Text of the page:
Chronic Illness Links

(Image via thecreativekitty.wordpress.com)

Here’s some articles and interviews that I’ve read and heard recently and I wanted to share them with you. While some of the links deal specifically with vestibular disorders,  anyone living with a chronic illness can relate to the information that is being shared.

Marissa Christina is the guest on The Big Web Show. It is an audio interview where she talks to the hosts about living with a vestibular disorder and the hurdles she is facing while living on disability and trying to become a web designer. She also wrote about it on her blog called Abledis.com  where you will also find the link to the interview.

Many of you know  Lisa Copen as the founder of Rest Ministries  and National Invisible Chronic illness Awareness Week. Lisa has written an article called  5 Tools to Cope With Invisible Illness  to “help let go of some of the frustrations” of having an invisible chronic illness.

Those of us with chronic illnesses know that weather can affect not only how we feel but our health. These articles from CBS MoneyWatch.com and The Weather Network help explain how weather contributes to migraines, pain and loss of concentration.

Vestibular Disorders Association (VEDA) has an article called Observations on Cognitive and Psychological Aspects of Vestibular Disorder. It is excerpts from interviews with a social worker, an otolaryngologist and a neuropsychologist. While it deals with how vestibular disorders affect people psychologically, I believe that anyone with a chronic illness can see themselves in the article.

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2 comments

  1. I haven’t read all of the articles yet, but I read the one from VEDA. It was very informative! I forwarded to my husband. And would forward it to others in my family and friends, but don’t think they’d read it. (so what’s the use huh?)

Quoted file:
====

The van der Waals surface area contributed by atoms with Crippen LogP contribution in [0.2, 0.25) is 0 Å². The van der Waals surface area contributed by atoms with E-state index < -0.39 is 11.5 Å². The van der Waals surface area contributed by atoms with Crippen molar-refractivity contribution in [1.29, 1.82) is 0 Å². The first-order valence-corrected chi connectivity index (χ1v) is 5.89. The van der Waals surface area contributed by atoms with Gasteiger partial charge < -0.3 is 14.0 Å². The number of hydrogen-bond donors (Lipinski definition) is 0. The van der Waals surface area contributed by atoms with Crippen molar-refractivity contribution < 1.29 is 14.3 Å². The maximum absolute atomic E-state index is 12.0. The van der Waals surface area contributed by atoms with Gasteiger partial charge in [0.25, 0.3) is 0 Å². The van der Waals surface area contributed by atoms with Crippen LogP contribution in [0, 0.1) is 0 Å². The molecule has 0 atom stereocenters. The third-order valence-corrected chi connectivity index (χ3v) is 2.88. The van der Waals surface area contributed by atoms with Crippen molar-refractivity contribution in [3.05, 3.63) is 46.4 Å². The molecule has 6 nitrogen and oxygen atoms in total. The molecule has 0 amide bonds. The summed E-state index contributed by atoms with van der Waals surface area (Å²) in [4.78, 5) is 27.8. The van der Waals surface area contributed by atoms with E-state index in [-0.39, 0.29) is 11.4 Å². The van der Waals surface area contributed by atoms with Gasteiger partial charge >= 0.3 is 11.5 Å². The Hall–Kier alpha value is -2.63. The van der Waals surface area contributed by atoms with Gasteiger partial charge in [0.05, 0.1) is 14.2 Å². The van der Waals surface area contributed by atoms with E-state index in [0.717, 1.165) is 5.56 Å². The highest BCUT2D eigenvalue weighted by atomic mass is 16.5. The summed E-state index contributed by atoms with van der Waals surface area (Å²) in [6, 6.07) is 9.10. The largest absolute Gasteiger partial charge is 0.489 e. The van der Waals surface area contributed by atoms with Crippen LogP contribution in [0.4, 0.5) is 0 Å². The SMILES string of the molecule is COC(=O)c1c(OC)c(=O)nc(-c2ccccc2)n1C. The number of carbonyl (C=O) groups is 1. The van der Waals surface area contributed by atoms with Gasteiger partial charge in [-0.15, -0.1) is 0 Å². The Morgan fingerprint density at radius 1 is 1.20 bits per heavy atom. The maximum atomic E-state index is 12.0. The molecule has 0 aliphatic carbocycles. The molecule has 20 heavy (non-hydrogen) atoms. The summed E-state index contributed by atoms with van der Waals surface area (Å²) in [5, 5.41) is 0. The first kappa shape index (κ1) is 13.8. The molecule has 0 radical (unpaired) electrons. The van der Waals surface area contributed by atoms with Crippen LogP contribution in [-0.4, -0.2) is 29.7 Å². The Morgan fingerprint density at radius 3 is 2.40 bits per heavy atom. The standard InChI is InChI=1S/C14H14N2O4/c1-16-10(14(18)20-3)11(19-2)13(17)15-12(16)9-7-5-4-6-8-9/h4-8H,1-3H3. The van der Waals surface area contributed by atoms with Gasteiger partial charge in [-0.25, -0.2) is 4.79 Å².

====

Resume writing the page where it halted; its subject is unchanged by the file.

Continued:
The section that talks about the lack of family support really struck a cord with me. (not just family, but friends too.) Simply lack of support. People don’t expect illnesses to last and last. they are very supportive in the early stages, but as it continues over the years…that support stops. And it is a huge disappointment and void for the patient.

    Thank you for this.
    wendy

    1. I found it very interesting, too. And I’m happy that there is something in writing that can be given to people. I hope it helps people become more sensitive and empathic to what is happening to us.

      Why not forward it with a bit of a description of what it’s about? One or two people may surprise you and at least skim through it and maybe pick up a thing or two about what’s going on with you. I’m not saying it will stay in their minds as these things tend not to unless you’re in a profession where you have to remember these things or you’re dealing with another illness and can relate. But, if it gives them even a momentary aha moment, why not.

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